Jake Leider is on a mission to calm you down, and he’s built a successful business doing it.
The 26-year-old Huntington Woods resident and MSU graduate is the founder and CEO of Meditation Works, a self-described “mobile stress solutions” company. The company operates a repurposed 20-foot cargo trailer that it hauls to the doorsteps of companies and organizations around Metro Detroit, allowing employees to take a 15-minute break from the stresses of work.
The company began, as do many great ventures, with his mother. Joanne Leider, now the company’s program director, is a 15-year veteran of yoga meditation who encouraged Jake to create 8- to 12-minute breath-and-focus sessions for busy working people. When repeated over a number of weeks, Jake explains, this type of calming relaxation is shown scientifically to improve sleep and focus at work, as well as lower stress and (even) blood pressure. But who has time in their day to do it?
“People would say, ‘At work, I’m very willing to leave my desk for 10-15 minutes to meditate — I just don’t have a place to do it,’” Jake says in the low and unhurried voice of a yoga meditator.
Jake had an idea to bring that space to them and, in early 2016, he pulled together a team to design and build a mobile meditation unit. He also found family and friends to financially support his budding endeavor to the tune of $45,000, backed up by verbal commitments from three companies in Downtown Detroit that would hire Meditation Works.
A long cargo trailer was outfitted with furniture, lighting and a sound system to play recordings, all meticulously designed to promote relaxation. For the next few months, they extensively tested this prototype design to perfect every aspect of the experience.
Ready For Business
Now Jake was ready for business. They began hauling the trailer Downtown to the parking lots of businesses like Rock Ventures, the parent company of Dan Gilbert’s family of 110+ businesses. Nate Segall, director of special projects at Rock Ventures, describes the experience of bringing his team of employees down to meditate.
“At first, we would get out of the trailer and get right back on our phones and our emails,” he says. “Over time, we started having conversations with each other. The best part is taking a 50,000-foot view of your work environment. You think you’re so busy and can’t step away from your desk — then you do it, and when you come back you’re in a better mindset to deal with the hectic craziness of the workday.”
Jake’s team would often pass by Detroit’s Third Police Precinct on the way home from work, and his mom came up with the idea to offer free sessions to the over-stressed officers, a program she dubbed Keeping the Police at Peace. Capt. Darin Szilagy, then-captain at the precinct, recalls how his officers reacted to the much-needed brain break.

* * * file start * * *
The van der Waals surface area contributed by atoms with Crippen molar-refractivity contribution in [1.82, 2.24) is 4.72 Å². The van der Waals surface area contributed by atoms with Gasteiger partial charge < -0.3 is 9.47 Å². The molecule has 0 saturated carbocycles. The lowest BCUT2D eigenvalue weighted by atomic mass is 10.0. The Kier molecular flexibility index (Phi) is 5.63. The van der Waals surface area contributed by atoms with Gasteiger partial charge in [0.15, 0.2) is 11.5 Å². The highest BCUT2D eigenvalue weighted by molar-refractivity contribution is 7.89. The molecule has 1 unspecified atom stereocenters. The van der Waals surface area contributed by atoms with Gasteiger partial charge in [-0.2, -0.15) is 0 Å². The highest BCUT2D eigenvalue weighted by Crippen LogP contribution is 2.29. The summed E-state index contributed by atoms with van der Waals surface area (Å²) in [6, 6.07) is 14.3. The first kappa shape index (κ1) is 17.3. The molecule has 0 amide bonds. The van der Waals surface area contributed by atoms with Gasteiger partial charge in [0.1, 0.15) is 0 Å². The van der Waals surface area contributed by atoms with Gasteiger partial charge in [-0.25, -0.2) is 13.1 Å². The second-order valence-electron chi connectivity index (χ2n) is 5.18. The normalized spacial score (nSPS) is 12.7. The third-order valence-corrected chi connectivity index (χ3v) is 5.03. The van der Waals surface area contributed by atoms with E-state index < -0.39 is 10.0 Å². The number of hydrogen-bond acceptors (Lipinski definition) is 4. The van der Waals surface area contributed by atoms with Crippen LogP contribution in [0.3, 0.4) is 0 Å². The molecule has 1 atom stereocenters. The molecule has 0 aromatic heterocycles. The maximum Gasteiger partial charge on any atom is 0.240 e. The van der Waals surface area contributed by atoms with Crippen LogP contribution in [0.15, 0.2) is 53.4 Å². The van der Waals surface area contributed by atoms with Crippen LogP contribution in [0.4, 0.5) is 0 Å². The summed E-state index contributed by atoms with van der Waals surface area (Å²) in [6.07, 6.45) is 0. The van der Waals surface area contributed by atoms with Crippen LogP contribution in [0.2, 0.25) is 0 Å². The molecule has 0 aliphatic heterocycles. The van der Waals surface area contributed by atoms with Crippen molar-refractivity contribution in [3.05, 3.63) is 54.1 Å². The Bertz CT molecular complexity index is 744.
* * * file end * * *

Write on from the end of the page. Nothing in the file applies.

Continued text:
“My officers really enjoyed it,” he says. “There’s a perception in the police community where we’re reluctant to do anything publicly around mental health. With Jake bringing it to the workplace, there was no reason not to take advantage.”
By late 2016, business had accelerated so much that Meditation Works needed a second cargo trailer, and they approached Hebrew Free Loan for support. Executive Director David Contorer oversees their Marvin I. Danto Small Business Loan program, which provides interest-free loans and also free, ongoing mentoring support. He was impressed and granted Jake the $30,000 loan.
“We loved the idea. He already had one truck, had clients and was showing success,” Contorer says. “He knew what his costs would be and his timeline. He had done the market research. It was an easy decision — a slam dunk.”
In spring 2017, Jake’s cousin Josh Leider joined the team as director of experience. Like his soft-spoken cousin, Josh is quiet and thoughtful as he describes how his faith informs his work.
“Judaism gave us a passion for tzedakah and being good to the world, but also Judaism and meditation go hand-in-hand. Like on Shabbat — shutting down, turning off your phone, being with family, focusing on one thing for a good 24 hours — meditation has similar ideals.”
Now in their second year, Jake and Josh have ambitious plans to grow Meditation Works to reach even more stressed-out people at work across the state. They’ve tweaked their meditation session based on participant feedback and also plan to survey their customers to gauge the beneficial impact of the bi-weekly sessions.
At the end of each meditation session, participants leaving the trailer receive a piece of paper with a useful tip on how to be more mindful in their everyday activities. One of these tip cards had some clear advice on how to keep focused in a busy world: “When you are driving, drive. When you’re eating, eat. When you are with someone, be with them. DO what you are doing.”
Justin Wedes Special to the Jewish News
More information about Meditation Works can be found at MeditationWorks.com. Group sessions for up to 15 participants start at $80 for businesses and organizations.